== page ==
Impaired Muscle Mitochondrial Function in Familial Partial Lipodystrophy

Vinaya Simha, Ian R. Lanza, Surendra Dasari, Katherine A. Klaus, Nathan Le Brasseur, Ivan Vuckovic, Marcello C. Laurenti, Claudio Cobelli, John D. Port, K. Sreekumaran Nair

Research output: Contribution to journalArticlepeer-review


Context: Familial partial lipodystrophy (FPL), Dunnigan variety is characterized by skeletal muscle hypertrophy and insulin resistance besides fat loss from the extremities. The cause for the muscle hypertrophy and its functional consequences is not known. Objective: To compare muscle strength and endurance, besides muscle protein synthesis rate between subjects with FPL and matched controls (n = 6 in each group). In addition, we studied skeletal muscle mitochondrial function and gene expression pattern to help understand the mechanisms for the observed differences. Methods: Body composition by dual-energy X-ray absorptiometry, insulin sensitivity by minimal modelling, assessment of peak muscle strength and fatigue, skeletal muscle biopsy and calculation of muscle protein synthesis rate, mitochondrial respirometry, skeletal muscle transcriptome, proteome, and gene set enrichment analysis. Results: Despite increased muscularity, FPL subjects did not demonstrate increased muscle strength but had earlier fatigue on chest press exercise. Decreased mitochondrial state 3 respiration in the presence of fatty acid substrate was noted, concurrent to elevated muscle lactate and decreased long-chain acylcarnitine. Based on gene transcriptome, there was significant downregulation of many critical metabolic pathways involved in mitochondrial biogenesis and function. Moreover, the overall pattern of gene expression was indicative of accelerated aging in FPL subjects. A lower muscle protein synthesis and downregulation of gene transcripts involved in muscle protein catabolism was observed. Conclusion: Increased muscularity in FPL is not due to increased muscle protein synthesis and is likely due to reduced muscle protein degradation. Impaired mitochondrial function and altered gene expression likely explain the metabolic abnormalities and skeletal muscle dysfunction in FPL subjects.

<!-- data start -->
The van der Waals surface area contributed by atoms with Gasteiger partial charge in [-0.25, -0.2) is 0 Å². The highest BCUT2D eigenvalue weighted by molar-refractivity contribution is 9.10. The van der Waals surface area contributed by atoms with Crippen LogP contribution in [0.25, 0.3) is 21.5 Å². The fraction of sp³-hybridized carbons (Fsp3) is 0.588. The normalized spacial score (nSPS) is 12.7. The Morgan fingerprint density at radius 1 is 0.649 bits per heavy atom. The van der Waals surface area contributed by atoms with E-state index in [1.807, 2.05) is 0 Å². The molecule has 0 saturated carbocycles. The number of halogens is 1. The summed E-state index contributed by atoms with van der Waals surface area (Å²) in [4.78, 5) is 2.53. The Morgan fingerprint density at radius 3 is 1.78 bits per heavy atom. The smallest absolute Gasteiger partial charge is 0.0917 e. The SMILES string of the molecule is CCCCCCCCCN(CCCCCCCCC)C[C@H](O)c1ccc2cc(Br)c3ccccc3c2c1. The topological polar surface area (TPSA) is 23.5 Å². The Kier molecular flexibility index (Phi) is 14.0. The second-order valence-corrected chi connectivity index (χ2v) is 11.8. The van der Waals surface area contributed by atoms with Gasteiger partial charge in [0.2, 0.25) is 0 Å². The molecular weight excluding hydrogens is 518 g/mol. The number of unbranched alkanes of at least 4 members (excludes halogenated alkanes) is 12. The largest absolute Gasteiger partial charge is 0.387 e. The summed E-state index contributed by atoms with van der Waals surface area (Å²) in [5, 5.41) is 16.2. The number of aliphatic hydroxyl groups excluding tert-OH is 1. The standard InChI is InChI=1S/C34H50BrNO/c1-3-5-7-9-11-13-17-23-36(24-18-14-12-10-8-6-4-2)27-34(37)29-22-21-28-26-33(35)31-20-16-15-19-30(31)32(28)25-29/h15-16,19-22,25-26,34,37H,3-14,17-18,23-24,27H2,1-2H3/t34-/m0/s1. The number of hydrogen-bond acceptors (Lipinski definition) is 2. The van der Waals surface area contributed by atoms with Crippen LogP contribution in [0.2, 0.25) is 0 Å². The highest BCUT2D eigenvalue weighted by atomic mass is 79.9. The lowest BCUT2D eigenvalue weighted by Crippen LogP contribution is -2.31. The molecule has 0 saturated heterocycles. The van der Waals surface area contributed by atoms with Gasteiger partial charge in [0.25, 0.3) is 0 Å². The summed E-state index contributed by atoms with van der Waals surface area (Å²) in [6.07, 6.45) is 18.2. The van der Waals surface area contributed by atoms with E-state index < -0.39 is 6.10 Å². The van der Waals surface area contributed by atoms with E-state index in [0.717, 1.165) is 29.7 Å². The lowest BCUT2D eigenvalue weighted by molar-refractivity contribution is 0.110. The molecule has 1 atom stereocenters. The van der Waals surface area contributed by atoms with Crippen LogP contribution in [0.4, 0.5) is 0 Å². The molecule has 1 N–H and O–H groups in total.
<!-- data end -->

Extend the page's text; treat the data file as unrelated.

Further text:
Original languageEnglish (US)
Pages (from-to)346-362
Number of pages17
JournalJournal of Clinical Endocrinology and Metabolism
Issue number2
StatePublished - Feb 1 2022


  • Lipodystrophy
  • insulin resistance
  • mitochondria
  • skeletal muscle hypertrophy

ASJC Scopus subject areas

  • Endocrinology, Diabetes and Metabolism
  • Biochemistry
  • Endocrinology
  • Clinical Biochemistry
  • Biochemistry, medical


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